• 73. Case: Accused of an Affair False Accusation• It is libel, even though Dr. Doe is repeating a slanderous statement.• The reverse is not true – the spoken repetition of a written defamation is still considered libel.• The rule is: once libel, always libel. 74
  • 74. Slander• Person who brings suit must prove special damages.• When defamatory words refer to person in professional capacity, professional need not show that words caused damage. 75
  • 75. Defenses to a Defamation Action• Truth – no liability for defamation if it can be shown that statement is true.• Privilege – Absolute – Qualified 76
  • 76. Absolute Privilege• Statements made during judicial & legislative hearings• Confidential communications between spouses 77
  • 77. Qualified PrivilegeStatements made as result of a legal or moral duty to speak in interests of 3rd persons - Without malice 78
  • 78. Public Figures• Vulnerable to public scrutiny• Suits generally dismissed in absence of – malice – actual knowledge statements are false – recklessness as to truth 79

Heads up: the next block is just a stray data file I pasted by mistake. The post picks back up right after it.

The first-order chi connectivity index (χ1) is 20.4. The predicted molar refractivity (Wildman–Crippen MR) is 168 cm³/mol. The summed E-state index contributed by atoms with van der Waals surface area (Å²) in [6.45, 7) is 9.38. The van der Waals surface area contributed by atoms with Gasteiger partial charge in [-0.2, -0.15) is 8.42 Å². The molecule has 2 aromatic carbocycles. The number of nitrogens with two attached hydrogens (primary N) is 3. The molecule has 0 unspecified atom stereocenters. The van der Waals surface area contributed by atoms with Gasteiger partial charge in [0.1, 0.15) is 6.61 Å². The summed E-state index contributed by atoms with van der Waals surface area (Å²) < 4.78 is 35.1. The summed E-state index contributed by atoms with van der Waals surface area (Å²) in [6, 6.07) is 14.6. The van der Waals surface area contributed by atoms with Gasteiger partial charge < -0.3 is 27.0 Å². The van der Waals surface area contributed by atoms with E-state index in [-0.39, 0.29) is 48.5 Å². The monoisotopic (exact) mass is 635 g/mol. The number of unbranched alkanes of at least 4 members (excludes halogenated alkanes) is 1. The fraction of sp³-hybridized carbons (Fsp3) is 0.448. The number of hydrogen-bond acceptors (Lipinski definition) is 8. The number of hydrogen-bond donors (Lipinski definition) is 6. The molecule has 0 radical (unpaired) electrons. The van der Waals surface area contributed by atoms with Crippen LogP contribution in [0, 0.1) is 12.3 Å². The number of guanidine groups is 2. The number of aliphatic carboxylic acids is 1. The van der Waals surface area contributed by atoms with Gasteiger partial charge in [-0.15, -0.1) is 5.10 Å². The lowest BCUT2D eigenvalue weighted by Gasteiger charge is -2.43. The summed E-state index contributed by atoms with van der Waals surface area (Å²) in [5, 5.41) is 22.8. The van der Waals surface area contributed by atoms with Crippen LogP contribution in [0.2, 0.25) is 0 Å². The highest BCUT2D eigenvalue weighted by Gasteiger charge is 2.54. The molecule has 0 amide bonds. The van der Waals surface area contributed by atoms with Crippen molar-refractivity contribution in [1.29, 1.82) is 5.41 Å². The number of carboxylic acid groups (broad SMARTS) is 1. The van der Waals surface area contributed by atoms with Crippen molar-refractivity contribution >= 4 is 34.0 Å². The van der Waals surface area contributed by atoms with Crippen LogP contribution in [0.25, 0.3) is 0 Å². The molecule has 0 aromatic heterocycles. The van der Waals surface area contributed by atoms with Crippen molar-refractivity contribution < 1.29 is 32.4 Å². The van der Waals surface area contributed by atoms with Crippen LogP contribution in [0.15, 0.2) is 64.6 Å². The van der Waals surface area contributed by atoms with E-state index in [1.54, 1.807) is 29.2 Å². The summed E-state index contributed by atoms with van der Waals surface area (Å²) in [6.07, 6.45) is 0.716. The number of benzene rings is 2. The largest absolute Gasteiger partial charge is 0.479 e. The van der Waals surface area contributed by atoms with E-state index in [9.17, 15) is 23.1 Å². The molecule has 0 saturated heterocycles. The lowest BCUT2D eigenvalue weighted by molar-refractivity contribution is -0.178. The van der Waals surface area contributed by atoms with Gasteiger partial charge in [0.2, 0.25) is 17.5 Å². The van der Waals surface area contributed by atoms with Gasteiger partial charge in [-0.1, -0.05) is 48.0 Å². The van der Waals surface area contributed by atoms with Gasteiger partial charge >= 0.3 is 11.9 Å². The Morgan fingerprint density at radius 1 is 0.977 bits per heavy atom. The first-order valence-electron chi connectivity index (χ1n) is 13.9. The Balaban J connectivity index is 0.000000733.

• 79. Proof of Fraud• Misrepresentation by the defendant.• Knowledge of falsity.• Intent to reduce reliance on. misrepresentation.• Justifiable reliance by the plaintiff.• Damage to the plaintiff. 80
  • 80. Health Care Fraud• Billing Tradename Drugs/Issuing Generic• Office Visits/Double Billing• Billing for Services not Rendered• Accepting referral fees 81
  • 81. Invasion of Privacy• The right to – be left alone – be free from unwarranted publicity – be free from exposure to public view – be free from unwarranted intrusions into a one’s personal affairs – personal privacy – have records/kept confidential 82
  • 82. Intentional Infliction of Mental DistressConduct that is so outrageous that it goesbeyond bounds tolerated by decent society. 83
  • 83. Mental Distress• Mental suffering includes:• Grief• Shame• Public humiliation• Despair• Shame• Human pride 84